Monday, June 25, 2007

Nothing Like a Good Book-Burnin'

When I was browsing public access science for my recent blathering about entropy, I often came across a figure like the one on the right here as a means of explaining disorder. The dark box is subdivided into two boxes, each containing atoms of some red or blue gas, happily and randomly bouncing around. The closed system defined by the dark box is not at equilibrium (although a closed system defined by either smaller box is): there is a free energy difference, or gradient, between them. The red balls are just dying to mix it up with the blue balls, and increase the entropy of the two-box system, which happens when the doors are opened and equilibrium is attained. The idea that aspects of nature can be considered purely informational is something I find to be kind of mind-blowing. (How do they know is, classically, not as dumb a question as you might think.)

The universe is bipolar about information, positively Manichean in its twin desire to stick blocks together and to kick them down all over the room. We people, either as aspects of the universe or agents of it, are just as bad. We build vast towers that tempt gravity (a nod belongs here). We establish stolid institutions that defy our rapacious instincts. Organizing things feels good. But so does blowing shit up.

If you're inclined, you can paint this dichotomy as the individual against the collective too. While there is common agreement that we're better off with government and other public organizations, too much organization by the bigger forces of society can be a Bad Thing. I'm as uncomfortable as the next guy at the information that the corporations have on me. My mailbox fills up with their subtle tauntings. How did they know I just bought a computer? Just had a kid? Why do we get every conceivable catalogue for mail-order crap at Christmastime?

The worst are the credit card companies. I've sold my soul to the convenience of easy consumption, which makes me feel bad enough, but twice a month, these financial demons try to procreate in the post office. If I'm being a good consumer, it's full of spiffy offers and better deals. If I'm paying down the debt and not spending, they get really pissed and send tempting missives plastered with my account information. "We know," they're reminding me. "You signed the form."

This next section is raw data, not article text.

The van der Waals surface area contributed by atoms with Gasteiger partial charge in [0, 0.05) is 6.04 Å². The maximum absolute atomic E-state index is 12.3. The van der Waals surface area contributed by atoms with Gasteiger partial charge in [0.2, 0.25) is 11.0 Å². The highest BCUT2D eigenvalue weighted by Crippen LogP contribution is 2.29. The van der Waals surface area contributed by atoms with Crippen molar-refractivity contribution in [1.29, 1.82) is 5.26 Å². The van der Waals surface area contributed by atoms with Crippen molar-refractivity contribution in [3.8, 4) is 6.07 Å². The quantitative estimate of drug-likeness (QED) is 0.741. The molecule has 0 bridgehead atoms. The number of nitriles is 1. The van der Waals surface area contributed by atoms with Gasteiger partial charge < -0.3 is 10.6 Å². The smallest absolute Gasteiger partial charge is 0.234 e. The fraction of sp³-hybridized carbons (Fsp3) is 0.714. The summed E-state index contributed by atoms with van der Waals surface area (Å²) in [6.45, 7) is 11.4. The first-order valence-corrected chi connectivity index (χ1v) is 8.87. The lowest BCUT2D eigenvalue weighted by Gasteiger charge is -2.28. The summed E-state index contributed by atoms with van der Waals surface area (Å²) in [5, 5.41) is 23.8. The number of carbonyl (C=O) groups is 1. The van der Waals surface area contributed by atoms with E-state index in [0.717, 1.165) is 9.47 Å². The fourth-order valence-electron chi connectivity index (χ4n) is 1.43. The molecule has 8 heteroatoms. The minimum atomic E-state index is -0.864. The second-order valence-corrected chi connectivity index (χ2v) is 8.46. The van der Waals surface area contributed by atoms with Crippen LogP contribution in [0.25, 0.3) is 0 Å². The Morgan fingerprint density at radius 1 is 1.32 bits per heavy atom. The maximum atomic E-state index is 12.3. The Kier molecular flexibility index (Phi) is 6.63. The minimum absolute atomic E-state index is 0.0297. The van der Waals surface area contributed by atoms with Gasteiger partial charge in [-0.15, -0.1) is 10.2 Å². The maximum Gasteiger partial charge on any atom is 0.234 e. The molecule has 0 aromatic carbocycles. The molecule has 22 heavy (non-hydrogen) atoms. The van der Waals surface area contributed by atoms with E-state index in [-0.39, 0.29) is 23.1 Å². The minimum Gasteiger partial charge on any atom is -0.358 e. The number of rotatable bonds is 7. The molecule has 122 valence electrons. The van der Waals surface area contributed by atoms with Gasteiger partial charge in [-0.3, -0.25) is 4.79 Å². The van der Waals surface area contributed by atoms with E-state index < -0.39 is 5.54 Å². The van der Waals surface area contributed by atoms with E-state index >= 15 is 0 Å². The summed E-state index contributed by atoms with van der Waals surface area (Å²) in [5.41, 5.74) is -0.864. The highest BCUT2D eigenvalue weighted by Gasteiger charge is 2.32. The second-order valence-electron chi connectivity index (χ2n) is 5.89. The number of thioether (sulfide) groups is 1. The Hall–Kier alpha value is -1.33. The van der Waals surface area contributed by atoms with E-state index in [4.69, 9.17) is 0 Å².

If I'm particularly naughty, they send me a raft of convenience checks. All you have to do is fill out the field, and untold riches are in your hands. Naturally, I can't throw the fucking things away--it would be even worse if that vaporous wealth belonged to some creative forger instead--and I've been keeping the things for ten years in a special little trash can, awaiting their moment of shining glory. Nature abhors a pack rat.

The moment came last month. Sweet disorder at last. We took out the credit card and bought a clay fire pit at the local Home Cheapo, ostensibly to toast marshmallows and chat around on summer evenings. Whatever. Ten minutes after starting the first blaze, I was scuttling into the home office for my special trashcan. Convenience checks in the fire: take that Citibank! Then went the statements, then the pile of receipts I've been inexplicably saving for a decade. My wife made little concerned faces as I crumpled 'em up one by one, offering them to heaven with a manic chuckle. Next I dug through my filing cabinet, pulling out everything I couldn't imagine I saved. Copies of our first mortgage? Gone. Student bills, scholarship applications from 1990--I kept these? really?--roast, motherfuckers.

It was getting late, and I was sobering up by the time my last college homework assignment went in the incinerator. I didn't burn it all, but there wasn't quite enough for another orgy of the same magnitude. I looked at the box of books when I came in. It's the few I could part with into the rejects bin, a handful of outdated political hit jobs (that I never read), the most unreadable romance and thriller hand me downs, and a 1972 edition of Funk and Wagnall's encyclopedia, complete but for one volume, that I bought in grad school for a buck in the pre-Google days.

Burning books is wrong, isn't it? But what possible useful bits are still contained in those volumes? No one will miss that information. It's sooo tempting...